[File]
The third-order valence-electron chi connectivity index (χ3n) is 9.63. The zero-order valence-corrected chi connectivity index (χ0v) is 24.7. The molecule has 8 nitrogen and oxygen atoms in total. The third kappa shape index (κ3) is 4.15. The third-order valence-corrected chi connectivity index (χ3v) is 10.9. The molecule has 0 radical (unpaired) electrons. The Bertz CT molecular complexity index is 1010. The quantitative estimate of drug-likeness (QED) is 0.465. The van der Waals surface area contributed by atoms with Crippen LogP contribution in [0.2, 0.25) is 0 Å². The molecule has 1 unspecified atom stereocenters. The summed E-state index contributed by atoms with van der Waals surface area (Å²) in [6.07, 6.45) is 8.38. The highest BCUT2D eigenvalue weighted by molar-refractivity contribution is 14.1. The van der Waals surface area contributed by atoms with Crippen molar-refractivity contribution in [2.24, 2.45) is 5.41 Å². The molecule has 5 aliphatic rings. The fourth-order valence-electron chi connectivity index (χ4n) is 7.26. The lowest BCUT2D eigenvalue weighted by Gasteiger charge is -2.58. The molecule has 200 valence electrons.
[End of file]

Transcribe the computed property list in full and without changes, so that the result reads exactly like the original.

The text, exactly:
The third-order valence-electron chi connectivity index (χ3n) is 9.63. The zero-order valence-corrected chi connectivity index (χ0v) is 24.7. The molecule has 8 nitrogen and oxygen atoms in total. The third kappa shape index (κ3) is 4.15. The third-order valence-corrected chi connectivity index (χ3v) is 10.9. The molecule has 0 radical (unpaired) electrons. The Bertz CT molecular complexity index is 1010. The quantitative estimate of drug-likeness (QED) is 0.465. The van der Waals surface area contributed by atoms with Crippen LogP contribution in [0.2, 0.25) is 0 Å². The molecule has 1 unspecified atom stereocenters. The summed E-state index contributed by atoms with van der Waals surface area (Å²) in [6.07, 6.45) is 8.38. The highest BCUT2D eigenvalue weighted by molar-refractivity contribution is 14.1. The van der Waals surface area contributed by atoms with Crippen molar-refractivity contribution in [2.24, 2.45) is 5.41 Å². The molecule has 5 aliphatic rings. The fourth-order valence-electron chi connectivity index (χ4n) is 7.26. The lowest BCUT2D eigenvalue weighted by Gasteiger charge is -2.58. The molecule has 200 valence electrons.